Two Kinds of Beauty (1966) by Robert Louis Jackson
Dostoevsky’s Fantastic Pages (2006) by Vladimir Zakharov

Chapter 4: Characters
Introduction
Makar Devushkin (2009) by Carol Apollonio
Underground Man (1963) by Mikhail Bakhtin
Raskol′nikov (2002) by Konstantine Klioutchkine
Myshkin (1998) by Liza Knapp
Nastas′ia Filippovna (2004) by Sarah J. Young
Stavrogin (1969) by Joseph Frank
Fedor Karamazov (2003) by Deborah A. Martinsen
Ivan Karamazov and Smerdiakov (1992) by Harriet Murav
Alesha Karamazov (1977) by Valentina Vetlovskaia

Chapter 5: The Novel
Introduction
A Novel of Disintegration from the Notebooks for The Adolescent (1874) by Fedor Dostoevsky
An Exceptional Family from The Adolescent (1875) by Fedor Dostoevsky
Remaking the Noble Family Novel (2013) by Kate Holland
A New Kind of Hero (1963) by Mikhail Bakhtin
“Chronicle Time” in Dostoevsky (1979) by Dmitrii Likhachev
The Narrator of The Idiot (1981) by Robin Feuer Miller
Sideshadowing in Dostoevsky’s Novels (1994) by Gary Saul Morson
The Plot of Crime and Punishment (2016) by Robert L. Belknap

Chapter 6: From Journalism to Fiction
Introduction
Feuilleton, April 22, 1847 by Fedor Dostoevsky
The Petersburg Feuilletons (1979) by Joseph Frank
Dostoevsky’s “Vision on the Neva” (1979) by Joseph Frank
Excerpts from the Notebooks for The Idiot (1867) by Fedor Dostoevsky
Nastas′ia Filippovna’s History from The Idiot (1869) by Fedor Dostoevsky
Ol′ga Umetskaia and The Idiot (2017) by Katherine Bowers
Two Suicides from A Writer’s Diary (1876) by Fedor Dostoevsky
From “The Meek One: A Fantastic Story” (1876) by Fedor Dostoevsky
A Case Study: October, November, December 1876 (2013) by Kate Holland
A Writer’s Diary as a Historical Phenomenon (2004) by Igor′ Volgin
A Writer’s Diary, April 1877 issue in full

Themes

Chapter 7: Captivity, Free Will, and Utopia
Introduction
Dostoevsky’s Prison Years (2013) by James P. Scanlan
Prison Life: Letter to Mikhail Dostoevsky, February 22, 1854 by Fedor Dostoevsky
The Prison from Notes from the House of the Dead (1862) by Fedor Dostoevsky
The Eagle from Notes from the House of the Dead (1862) by Fedor Dostoevsky
Dostoevsky Responds to the Censorship Committee (1986) by Joseph Frank
Vera Pavlovna’s Fourth Dream from What Is to Be Done? (1863) by Nikolai Chernyshevskii
The Prison of Utopia (1986) by Joseph Frank
The Crystal Palace from Notes from Underground (1864) by Fedor Dostoevsky
Twice Two from Notes from Underground (1864) by Fedor Dostoevsky
Philosophical Pro et Contra in Part I of Crime and Punishment (1981) by Robert Louis Jackson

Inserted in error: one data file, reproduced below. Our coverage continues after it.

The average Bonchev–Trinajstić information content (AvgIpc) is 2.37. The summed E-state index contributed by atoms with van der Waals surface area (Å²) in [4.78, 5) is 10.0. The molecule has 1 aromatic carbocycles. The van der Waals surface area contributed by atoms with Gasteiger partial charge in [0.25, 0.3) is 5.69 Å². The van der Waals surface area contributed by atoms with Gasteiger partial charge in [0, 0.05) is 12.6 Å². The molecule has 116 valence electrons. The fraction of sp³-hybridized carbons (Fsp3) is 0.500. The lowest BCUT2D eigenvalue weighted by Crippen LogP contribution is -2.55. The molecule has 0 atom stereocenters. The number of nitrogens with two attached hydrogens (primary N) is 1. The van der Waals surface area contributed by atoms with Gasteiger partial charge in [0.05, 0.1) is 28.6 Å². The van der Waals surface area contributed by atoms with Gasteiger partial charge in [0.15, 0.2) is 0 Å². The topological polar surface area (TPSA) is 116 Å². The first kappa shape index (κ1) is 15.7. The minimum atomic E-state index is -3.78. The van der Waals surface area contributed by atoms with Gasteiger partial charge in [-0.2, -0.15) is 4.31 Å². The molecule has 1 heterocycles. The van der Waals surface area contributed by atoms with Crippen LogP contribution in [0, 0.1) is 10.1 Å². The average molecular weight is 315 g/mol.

Meta-utopia (1981) by Gary Saul Morson
A Note on His Wife’s Death (1864) by Fedor Dostoevsky
The Speech at the Stone from Brothers Karamazov (1880) by Fedor Dostoevsky
Ode to Joy (2004) by Robert Louis Jackson

Chapter 8: Dostoevsky’s Others
Introduction
Portrait of Alei in Notes from the House of the Dead (1862) by Fedor Dostoevsky
Portrait of Isai Fomich in Notes from the House of the Dead (1862) by Fedor Dostoevsky
The Jewish Question (1877) by Fedor Dostoevsky
Christians, Muslims, and Jews in Notes from the House of the Dead (2008) by Susan McReynolds
From “A Few Words about George Sand” (1876) by Fedor Dostoevsky
From “About Women Again” (1876) by Fedor Dostoevsky
The Woman Question in Crime and Punishment (1994) by Nina Pelikan Straus
The Mothers Karamazov (2009) by Carol Apollonio

Chapter 9: Russia
Introduction
Fellow Convicts from Notes from the House of the Dead (1862) by Fedor Dostoevsky
After the Emancipation (1860) by Fedor Dostoevsky
Going Beyond Theory (1862) by Fedor Dostoevsky
Dostoevsky and the Slavophiles (2003) by Sarah Hudspith
The Coming Apocalypse from the Notebooks for Demons (1870) by Fedor Dostoevsky
Peasant Marei (1876) by Fedor Dostoevsky
Pushkin Speech (1880) by Fedor Dostoevsky

Chapter 10: God
Introduction
A Confession of Faith: Letter to Natal′ia Fonvizina, early March 1854 by Fedor Dostoevsky
Myshkin and Rogozhin Exchange Crosses in The Idiot (1869) by Fedor Dostoevsky
Dostoevsky’s Religious Thought (1903) by Lev Shestov
On the Grand Inquisitor (1921) by Nikolai Berdiaev
Hagiography in Brothers Karamazov (1985) by Nina Perlina
On the Koranic Motif in The Idiot and Demons (2012) by Diane Oenning Thompson
From Dostoevsky’s Religion (2005) by Steven Cassedy

Index